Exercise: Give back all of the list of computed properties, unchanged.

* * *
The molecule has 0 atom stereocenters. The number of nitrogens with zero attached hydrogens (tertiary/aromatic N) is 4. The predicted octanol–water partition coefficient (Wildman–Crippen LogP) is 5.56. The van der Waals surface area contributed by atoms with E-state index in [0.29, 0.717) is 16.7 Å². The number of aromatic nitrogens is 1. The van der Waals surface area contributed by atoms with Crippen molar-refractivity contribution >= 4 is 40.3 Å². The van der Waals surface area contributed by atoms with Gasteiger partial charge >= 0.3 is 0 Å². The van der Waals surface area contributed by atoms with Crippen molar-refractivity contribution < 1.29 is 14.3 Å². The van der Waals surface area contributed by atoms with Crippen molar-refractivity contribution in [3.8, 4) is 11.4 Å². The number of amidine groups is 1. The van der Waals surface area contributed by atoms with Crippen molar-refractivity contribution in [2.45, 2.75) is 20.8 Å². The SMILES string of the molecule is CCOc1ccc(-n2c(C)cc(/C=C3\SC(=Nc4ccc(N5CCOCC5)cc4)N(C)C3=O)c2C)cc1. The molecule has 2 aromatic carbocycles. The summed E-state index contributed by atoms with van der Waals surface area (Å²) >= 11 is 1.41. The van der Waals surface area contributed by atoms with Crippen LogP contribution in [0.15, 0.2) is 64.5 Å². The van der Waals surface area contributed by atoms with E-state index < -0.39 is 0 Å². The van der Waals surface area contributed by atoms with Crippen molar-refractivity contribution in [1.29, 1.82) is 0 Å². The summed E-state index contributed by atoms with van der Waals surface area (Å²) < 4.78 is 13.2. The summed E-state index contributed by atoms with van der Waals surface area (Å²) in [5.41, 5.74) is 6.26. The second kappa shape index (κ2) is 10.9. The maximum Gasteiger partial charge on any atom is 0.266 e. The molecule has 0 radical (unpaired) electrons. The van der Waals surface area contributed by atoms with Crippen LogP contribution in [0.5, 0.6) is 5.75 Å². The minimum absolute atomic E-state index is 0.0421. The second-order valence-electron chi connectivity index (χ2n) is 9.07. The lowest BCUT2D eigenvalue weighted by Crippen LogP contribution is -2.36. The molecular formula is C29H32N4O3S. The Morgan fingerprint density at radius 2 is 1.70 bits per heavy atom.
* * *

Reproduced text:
The molecule has 0 atom stereocenters. The number of nitrogens with zero attached hydrogens (tertiary/aromatic N) is 4. The predicted octanol–water partition coefficient (Wildman–Crippen LogP) is 5.56. The van der Waals surface area contributed by atoms with E-state index in [0.29, 0.717) is 16.7 Å². The number of aromatic nitrogens is 1. The van der Waals surface area contributed by atoms with Crippen molar-refractivity contribution >= 4 is 40.3 Å². The van der Waals surface area contributed by atoms with Gasteiger partial charge >= 0.3 is 0 Å². The van der Waals surface area contributed by atoms with Crippen molar-refractivity contribution < 1.29 is 14.3 Å². The van der Waals surface area contributed by atoms with Crippen molar-refractivity contribution in [3.8, 4) is 11.4 Å². The number of amidine groups is 1. The van der Waals surface area contributed by atoms with Crippen molar-refractivity contribution in [2.45, 2.75) is 20.8 Å². The SMILES string of the molecule is CCOc1ccc(-n2c(C)cc(/C=C3\SC(=Nc4ccc(N5CCOCC5)cc4)N(C)C3=O)c2C)cc1. The molecule has 2 aromatic carbocycles. The summed E-state index contributed by atoms with van der Waals surface area (Å²) >= 11 is 1.41. The van der Waals surface area contributed by atoms with Crippen LogP contribution in [0.15, 0.2) is 64.5 Å². The van der Waals surface area contributed by atoms with E-state index < -0.39 is 0 Å². The van der Waals surface area contributed by atoms with Crippen molar-refractivity contribution in [1.29, 1.82) is 0 Å². The summed E-state index contributed by atoms with van der Waals surface area (Å²) < 4.78 is 13.2. The summed E-state index contributed by atoms with van der Waals surface area (Å²) in [5.41, 5.74) is 6.26. The second kappa shape index (κ2) is 10.9. The maximum Gasteiger partial charge on any atom is 0.266 e. The molecule has 0 radical (unpaired) electrons. The van der Waals surface area contributed by atoms with Crippen LogP contribution in [0.5, 0.6) is 5.75 Å². The minimum absolute atomic E-state index is 0.0421. The second-order valence-electron chi connectivity index (χ2n) is 9.07. The lowest BCUT2D eigenvalue weighted by Crippen LogP contribution is -2.36. The molecular formula is C29H32N4O3S. The Morgan fingerprint density at radius 2 is 1.70 bits per heavy atom.